KANBAN-Introduction at Soennecken eG

Some time ago we talked about the Kanban-Board and ist usage and advantages in teams. It is not just us using it in actual business every day, but our consultant Moritz Aly actively introduced and implements it in his current project.

In the following text he reported how a Kanban system can be handled in ‘real life’:


KANBAN-Implementation in Daily Ticket GmbH

Soennecken eG is a German 500 employee company, which sales office equipment and other services. Two SCRUM teams work in three-week sprints on the internal assortment management and several web-shop systems. Every team has its own product owner and a common Scrum-Master (by sternkopf-consulting). So far so good.

In addition to the development, the shop team has also to handle a huge amount of maintenance-tickets. This is also a problem in the IT-System administration, which oversees the internal IT-hardware and the stock and office systems.

In different departments, different ticket-systems are used, and tickets are personalized to individual employees. This leads to a situation, where one co-worker has a ticket workload of 40 items or more, which he or she cannot handle anymore. Another negative effect is a lack of transparency and no visibility of bottlenecks.

That’s why we implemented a KANBAN-Workflow in several teams for the work on the maintenance tickets. The shop team now work with a virtual SCRUM-board for development and a physical KANBAN board for the tickets. In front of this board every day the tickets are discussed with the support team and if necessary reprioritized. The ticket rise is now fully transparent and could be better controlled.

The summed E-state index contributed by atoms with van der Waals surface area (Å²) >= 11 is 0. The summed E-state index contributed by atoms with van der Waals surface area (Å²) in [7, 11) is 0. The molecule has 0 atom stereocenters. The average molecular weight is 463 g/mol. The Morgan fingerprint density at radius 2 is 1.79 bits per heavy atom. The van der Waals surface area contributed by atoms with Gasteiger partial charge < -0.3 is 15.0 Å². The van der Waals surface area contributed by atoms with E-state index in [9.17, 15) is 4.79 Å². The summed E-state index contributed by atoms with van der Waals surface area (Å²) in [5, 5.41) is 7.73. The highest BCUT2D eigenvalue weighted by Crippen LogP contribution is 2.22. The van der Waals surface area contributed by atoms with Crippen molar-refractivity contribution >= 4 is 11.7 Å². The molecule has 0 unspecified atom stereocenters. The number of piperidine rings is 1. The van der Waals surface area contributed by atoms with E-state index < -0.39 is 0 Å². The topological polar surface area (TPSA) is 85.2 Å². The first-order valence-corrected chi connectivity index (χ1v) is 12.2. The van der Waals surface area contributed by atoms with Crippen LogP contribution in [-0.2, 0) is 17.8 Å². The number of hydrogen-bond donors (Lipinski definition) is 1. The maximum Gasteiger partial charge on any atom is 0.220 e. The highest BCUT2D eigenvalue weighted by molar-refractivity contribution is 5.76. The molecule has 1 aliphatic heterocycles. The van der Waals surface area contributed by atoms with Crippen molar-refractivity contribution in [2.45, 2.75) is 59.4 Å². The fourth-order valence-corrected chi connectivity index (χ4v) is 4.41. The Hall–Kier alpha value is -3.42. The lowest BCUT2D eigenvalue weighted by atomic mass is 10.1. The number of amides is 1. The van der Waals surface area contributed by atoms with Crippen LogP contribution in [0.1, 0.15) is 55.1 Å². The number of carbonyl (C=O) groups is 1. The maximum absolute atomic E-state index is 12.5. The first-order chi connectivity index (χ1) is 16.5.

In the so-called PaNiK team in the IT-system-administration a large KANBAN-board was installed. We also implemented rules for different process steps and WIP-limits (work in progress limits), where necessary and useful. Here the dependencies to external suppliers where striking and one reason for the long delays. These bottlenecks could now be visualized, addressed and discussed much easier and the first improvements, like direct contact persons, were made.

Among other teams started to use KANBAN, we implemented a Portfolio-KANBAN to control topics across different teams and special projects. Therefore, we choose the Horizon-Modell, which we already suggested to you before.

As usual in KANBAN, we don’t only focus on short term visualization and metric creation, but also on a long-term continuous improvement process. Through KANBAN, Retrospectives and team workshops, we can identify bottlenecks and solve or manage them for the future.


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